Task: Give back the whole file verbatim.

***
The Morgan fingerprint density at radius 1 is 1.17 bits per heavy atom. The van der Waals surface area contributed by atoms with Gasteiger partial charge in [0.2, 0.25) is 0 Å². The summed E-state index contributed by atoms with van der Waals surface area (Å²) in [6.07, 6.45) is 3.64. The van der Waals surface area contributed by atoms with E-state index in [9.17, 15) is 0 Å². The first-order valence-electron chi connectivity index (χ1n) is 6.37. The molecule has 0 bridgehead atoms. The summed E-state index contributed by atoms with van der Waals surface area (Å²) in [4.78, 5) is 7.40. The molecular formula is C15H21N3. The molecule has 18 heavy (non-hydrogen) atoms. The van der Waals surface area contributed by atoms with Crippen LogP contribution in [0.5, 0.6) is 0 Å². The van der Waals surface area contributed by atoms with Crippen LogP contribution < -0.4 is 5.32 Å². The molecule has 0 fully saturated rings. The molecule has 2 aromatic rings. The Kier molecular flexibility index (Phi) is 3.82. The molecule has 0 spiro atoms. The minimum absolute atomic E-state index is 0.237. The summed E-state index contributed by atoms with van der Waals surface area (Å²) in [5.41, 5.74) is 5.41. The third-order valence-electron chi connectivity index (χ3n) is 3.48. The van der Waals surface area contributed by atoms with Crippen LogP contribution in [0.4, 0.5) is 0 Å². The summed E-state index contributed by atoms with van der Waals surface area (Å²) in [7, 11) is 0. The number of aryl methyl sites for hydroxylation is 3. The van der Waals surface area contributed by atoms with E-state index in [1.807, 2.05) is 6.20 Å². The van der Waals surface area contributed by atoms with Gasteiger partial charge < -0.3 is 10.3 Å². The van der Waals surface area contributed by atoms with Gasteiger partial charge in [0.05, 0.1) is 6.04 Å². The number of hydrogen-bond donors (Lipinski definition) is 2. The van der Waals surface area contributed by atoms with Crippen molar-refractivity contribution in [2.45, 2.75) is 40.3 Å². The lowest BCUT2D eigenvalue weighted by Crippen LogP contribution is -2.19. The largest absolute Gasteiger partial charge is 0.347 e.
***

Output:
The Morgan fingerprint density at radius 1 is 1.17 bits per heavy atom. The van der Waals surface area contributed by atoms with Gasteiger partial charge in [0.2, 0.25) is 0 Å². The summed E-state index contributed by atoms with van der Waals surface area (Å²) in [6.07, 6.45) is 3.64. The van der Waals surface area contributed by atoms with E-state index in [9.17, 15) is 0 Å². The first-order valence-electron chi connectivity index (χ1n) is 6.37. The molecule has 0 bridgehead atoms. The summed E-state index contributed by atoms with van der Waals surface area (Å²) in [4.78, 5) is 7.40. The molecular formula is C15H21N3. The molecule has 18 heavy (non-hydrogen) atoms. The van der Waals surface area contributed by atoms with Crippen LogP contribution in [0.5, 0.6) is 0 Å². The van der Waals surface area contributed by atoms with Crippen LogP contribution < -0.4 is 5.32 Å². The molecule has 0 fully saturated rings. The molecule has 2 aromatic rings. The Kier molecular flexibility index (Phi) is 3.82. The molecule has 0 spiro atoms. The minimum absolute atomic E-state index is 0.237. The summed E-state index contributed by atoms with van der Waals surface area (Å²) in [5.41, 5.74) is 5.41. The third-order valence-electron chi connectivity index (χ3n) is 3.48. The van der Waals surface area contributed by atoms with Crippen LogP contribution in [0.4, 0.5) is 0 Å². The summed E-state index contributed by atoms with van der Waals surface area (Å²) in [7, 11) is 0. The number of aryl methyl sites for hydroxylation is 3. The van der Waals surface area contributed by atoms with E-state index in [1.807, 2.05) is 6.20 Å². The van der Waals surface area contributed by atoms with Gasteiger partial charge < -0.3 is 10.3 Å². The van der Waals surface area contributed by atoms with Gasteiger partial charge in [0.05, 0.1) is 6.04 Å². The number of hydrogen-bond donors (Lipinski definition) is 2. The van der Waals surface area contributed by atoms with Crippen molar-refractivity contribution in [2.45, 2.75) is 40.3 Å². The lowest BCUT2D eigenvalue weighted by Crippen LogP contribution is -2.19. The largest absolute Gasteiger partial charge is 0.347 e.